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Wednesday, March 3, 2021
2009

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Students lobby legislators for state financial aid

AUSTIN - Texas legislators met in their offices Feb. 11 and 12 not professional lobbyists, but a delegation of TCU students.

Seventeen student leaders selected by Student Body President Kelsie Johnson traveled to Austin to lobby for the Tuition Equalization Grant. The TEG is a need-based financial aid program that awards qualifying students up to almost $5,000 each academic year, Johnson said.



Johnson said that one of the group's goals was to make sure that funding for the bill wasn't cut as a result of the economy.

Coach hopes men will follow women in their success

The track and field team has high expectations this year, the team's head coach said.

But right now, the team is just trying to get everyone healthy and back into the swing of things, he said.



"So far it's kind of been a work in progress; it always is this time of year," head coach Darryl Anderson said. "We train up until Dec. 1, and then they're off for five weeks. We come back and we're scampering to find a groove and a rhythm."

Q&A: Stimulus package to test bipartisanship

James Riddlesperger is a political science professor. Riddlesperger teaches courses in American politics and issues in political science, focusing on the presidency and Texas politics.

Q: Do you think the American Recovery and Reinvestment Act will pass through the Senate unchanged and reconcile the House version, and will President Barack Obama have the bill signed by Presidents Day, as was his goal?

Campus programs aim to retain low-income students

Cynthia Montes arrived at the university eight years ago as a first-generation college student. She did not know where to go, how to study or anything about college life.

Then Montes found the Student Support Services program, aimed at transitioning first-generation students to college life. With the help of the Student Support Services program, Montes graduated in four years and is now an academic adviser for the program.

Weather update: Warmer conditions expected

Icy weather conditions caused 246 school closings in the Dallas/Fort Worth area Wednesday, according to nbcdfw.com.

The university canceled classes for the second day in a row.



As of 3 p.m. Wednesday, the high temperature was 34 F and the low was 19 F, according to the National Weather Service Web site. Temperatures were expected to rise into the upper 30s before dropping into the 20s Wednesday night, creating possible icy conditions for Thursday, according to the Web site.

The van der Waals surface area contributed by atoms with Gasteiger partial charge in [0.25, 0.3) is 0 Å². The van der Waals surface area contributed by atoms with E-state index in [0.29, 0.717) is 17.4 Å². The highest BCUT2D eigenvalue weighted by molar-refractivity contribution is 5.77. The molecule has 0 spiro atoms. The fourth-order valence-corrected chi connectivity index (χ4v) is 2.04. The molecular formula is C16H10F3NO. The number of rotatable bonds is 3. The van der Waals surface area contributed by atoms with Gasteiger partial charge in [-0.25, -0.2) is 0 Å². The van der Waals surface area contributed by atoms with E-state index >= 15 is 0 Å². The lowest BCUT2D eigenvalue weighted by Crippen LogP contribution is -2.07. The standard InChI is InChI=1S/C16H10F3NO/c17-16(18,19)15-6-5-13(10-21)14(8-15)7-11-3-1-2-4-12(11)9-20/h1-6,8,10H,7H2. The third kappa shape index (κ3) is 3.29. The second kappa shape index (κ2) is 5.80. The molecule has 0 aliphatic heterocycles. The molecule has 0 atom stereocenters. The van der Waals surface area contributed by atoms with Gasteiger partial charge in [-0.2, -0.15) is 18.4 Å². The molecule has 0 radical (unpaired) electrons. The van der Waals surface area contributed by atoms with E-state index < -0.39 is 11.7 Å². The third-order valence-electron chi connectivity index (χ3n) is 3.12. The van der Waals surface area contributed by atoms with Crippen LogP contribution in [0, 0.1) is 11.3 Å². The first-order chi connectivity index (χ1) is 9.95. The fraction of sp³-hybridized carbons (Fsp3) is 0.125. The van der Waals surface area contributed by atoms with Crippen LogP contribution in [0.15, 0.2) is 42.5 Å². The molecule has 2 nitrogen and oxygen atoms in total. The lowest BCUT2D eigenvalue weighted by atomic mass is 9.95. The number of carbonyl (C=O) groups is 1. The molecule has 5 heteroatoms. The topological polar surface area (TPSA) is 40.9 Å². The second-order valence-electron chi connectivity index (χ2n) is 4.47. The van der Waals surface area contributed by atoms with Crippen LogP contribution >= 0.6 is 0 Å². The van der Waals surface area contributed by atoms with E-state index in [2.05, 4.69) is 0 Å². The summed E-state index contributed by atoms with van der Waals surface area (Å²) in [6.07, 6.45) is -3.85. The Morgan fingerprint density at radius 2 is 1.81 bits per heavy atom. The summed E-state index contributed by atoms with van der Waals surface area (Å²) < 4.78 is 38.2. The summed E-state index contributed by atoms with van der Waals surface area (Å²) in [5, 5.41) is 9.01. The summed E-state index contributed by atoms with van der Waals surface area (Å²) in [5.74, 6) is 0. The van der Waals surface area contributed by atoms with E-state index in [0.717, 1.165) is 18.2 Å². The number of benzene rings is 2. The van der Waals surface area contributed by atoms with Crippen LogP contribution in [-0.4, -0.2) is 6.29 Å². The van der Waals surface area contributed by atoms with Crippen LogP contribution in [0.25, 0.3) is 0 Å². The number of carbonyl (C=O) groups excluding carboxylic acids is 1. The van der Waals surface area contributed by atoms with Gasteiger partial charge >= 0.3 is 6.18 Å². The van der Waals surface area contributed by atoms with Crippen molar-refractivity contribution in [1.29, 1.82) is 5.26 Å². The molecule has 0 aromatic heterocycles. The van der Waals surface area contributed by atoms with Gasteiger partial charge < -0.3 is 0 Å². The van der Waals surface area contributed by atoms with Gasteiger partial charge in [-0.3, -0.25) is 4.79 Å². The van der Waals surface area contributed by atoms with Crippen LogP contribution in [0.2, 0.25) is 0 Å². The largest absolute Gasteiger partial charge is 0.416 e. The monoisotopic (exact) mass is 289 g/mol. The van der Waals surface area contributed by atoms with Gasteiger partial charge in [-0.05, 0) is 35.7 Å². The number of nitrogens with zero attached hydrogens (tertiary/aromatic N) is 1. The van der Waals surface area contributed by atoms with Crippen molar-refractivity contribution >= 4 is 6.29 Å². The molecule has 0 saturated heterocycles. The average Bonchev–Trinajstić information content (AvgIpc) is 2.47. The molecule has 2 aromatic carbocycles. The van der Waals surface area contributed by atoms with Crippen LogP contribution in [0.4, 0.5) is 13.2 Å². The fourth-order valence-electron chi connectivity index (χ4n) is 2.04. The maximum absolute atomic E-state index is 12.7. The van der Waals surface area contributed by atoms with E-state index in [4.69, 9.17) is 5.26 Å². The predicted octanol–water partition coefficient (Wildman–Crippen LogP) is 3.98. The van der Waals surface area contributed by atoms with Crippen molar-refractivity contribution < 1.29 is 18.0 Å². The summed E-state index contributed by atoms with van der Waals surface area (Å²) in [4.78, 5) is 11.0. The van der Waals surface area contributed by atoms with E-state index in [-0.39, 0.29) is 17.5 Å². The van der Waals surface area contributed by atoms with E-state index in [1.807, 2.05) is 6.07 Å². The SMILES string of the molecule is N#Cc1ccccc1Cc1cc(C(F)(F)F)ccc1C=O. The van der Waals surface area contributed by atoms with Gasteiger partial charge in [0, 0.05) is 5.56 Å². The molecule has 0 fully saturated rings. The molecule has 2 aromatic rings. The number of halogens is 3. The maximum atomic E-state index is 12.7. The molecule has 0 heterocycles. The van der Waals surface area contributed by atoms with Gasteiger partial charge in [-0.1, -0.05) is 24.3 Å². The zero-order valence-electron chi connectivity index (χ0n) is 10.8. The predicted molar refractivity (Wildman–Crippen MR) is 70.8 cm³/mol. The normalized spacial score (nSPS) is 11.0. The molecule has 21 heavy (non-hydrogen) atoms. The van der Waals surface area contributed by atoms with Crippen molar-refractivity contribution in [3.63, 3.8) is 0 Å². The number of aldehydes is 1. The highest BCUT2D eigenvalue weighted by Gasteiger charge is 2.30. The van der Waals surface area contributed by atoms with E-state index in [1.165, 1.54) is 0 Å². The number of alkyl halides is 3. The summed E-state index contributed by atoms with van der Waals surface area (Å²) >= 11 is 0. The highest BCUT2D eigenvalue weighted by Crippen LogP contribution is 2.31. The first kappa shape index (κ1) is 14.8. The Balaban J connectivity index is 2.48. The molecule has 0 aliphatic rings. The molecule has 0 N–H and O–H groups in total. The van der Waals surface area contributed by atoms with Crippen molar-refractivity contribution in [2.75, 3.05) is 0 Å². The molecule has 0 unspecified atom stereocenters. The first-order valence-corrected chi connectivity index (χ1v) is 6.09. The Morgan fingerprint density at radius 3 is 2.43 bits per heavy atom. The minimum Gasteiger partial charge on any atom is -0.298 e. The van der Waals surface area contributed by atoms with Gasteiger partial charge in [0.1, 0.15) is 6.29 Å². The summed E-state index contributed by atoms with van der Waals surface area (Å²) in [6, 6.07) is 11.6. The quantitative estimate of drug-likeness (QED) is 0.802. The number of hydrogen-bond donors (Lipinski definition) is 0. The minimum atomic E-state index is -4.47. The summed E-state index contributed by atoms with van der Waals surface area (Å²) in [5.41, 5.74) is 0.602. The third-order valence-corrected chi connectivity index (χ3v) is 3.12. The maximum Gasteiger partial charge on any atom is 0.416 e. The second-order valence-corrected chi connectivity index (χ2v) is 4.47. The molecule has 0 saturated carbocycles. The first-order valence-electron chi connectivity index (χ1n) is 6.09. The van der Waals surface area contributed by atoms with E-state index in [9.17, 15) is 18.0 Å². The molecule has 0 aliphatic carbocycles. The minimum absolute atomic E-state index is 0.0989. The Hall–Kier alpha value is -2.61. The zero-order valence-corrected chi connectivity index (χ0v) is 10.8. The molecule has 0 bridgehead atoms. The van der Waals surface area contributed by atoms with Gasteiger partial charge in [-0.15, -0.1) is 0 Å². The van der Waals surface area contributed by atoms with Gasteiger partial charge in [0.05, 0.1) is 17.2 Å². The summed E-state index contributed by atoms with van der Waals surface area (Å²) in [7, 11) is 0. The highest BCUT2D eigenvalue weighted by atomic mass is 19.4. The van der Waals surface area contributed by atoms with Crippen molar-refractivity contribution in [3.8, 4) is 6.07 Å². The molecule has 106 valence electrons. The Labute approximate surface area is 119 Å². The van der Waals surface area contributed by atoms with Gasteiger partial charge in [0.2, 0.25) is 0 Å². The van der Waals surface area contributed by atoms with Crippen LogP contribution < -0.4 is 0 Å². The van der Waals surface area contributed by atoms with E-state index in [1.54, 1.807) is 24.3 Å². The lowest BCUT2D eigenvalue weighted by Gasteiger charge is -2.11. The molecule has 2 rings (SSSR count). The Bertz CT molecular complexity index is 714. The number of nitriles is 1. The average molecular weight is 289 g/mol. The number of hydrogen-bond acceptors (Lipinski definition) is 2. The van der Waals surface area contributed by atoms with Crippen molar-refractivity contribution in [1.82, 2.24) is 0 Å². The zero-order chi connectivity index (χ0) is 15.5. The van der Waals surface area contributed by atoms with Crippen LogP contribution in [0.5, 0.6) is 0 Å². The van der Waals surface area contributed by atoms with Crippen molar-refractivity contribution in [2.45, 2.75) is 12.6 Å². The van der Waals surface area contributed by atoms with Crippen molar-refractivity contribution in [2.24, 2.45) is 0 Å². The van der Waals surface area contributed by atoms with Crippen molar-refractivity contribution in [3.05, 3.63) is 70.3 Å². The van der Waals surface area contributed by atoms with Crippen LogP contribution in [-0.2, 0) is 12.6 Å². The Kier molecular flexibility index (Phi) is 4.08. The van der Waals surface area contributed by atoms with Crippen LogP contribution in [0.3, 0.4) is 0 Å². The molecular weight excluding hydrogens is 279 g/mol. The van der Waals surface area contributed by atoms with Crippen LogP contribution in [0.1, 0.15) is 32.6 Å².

Bill could boost federal financial aid

The proposed federal American Recovery and Reinvestment Bill could give students additional help in paying for college, a university official said.Increasing the annual limit...

Financial aid budget rises 25 percent

The number of students who are able to pay their school bills has not declined despite the economic recession and a national survey that shows otherwise, a university official said.

An e-mail survey conducted by the American Association of Collegiate Registrars and Admissions Officers reported that more than 65 percent of the 43 college registrars who responded said they had noticed an increase in unpaid bills this year, but financial officials have yet to see the trend at TCU.

University to lobby for state aid

A group of students and university officials will be lobbying for at least $5 million in financial aid for the university next month.Twelve to...

Track and field team to start season this Saturday

The university track and field team opens its indoor season at the Texas Tech Invitational in Lubbock on Saturday and looks to use the meet to set the routine for the season, the team's head coach said.

"We've got to get used to travelling, getting on the bus, kids being on time, all the little things that we have not done this year," head coach Darryl Anderson said. "Obviously, if we can get some quality performances that would be great also."



Before this week the team had not trained together since Dec. 1, Anderson said.

Study: Exercise, even if infrequent, leads to healthy results

A study conducted by members of the kinesiology department found that of young women who don't exercise regularly, those who complete a single bout of exercise may improve their metabolism, indicating that any exercise can be useful in controlling triglycerides.

The study, published in the February edition of the International Journal of Sport Nutrition and Exercise Metabolism, reported that women who exercised before eating a meal high in carbohydrates reduced the elevation of triglycerides in their bodies.

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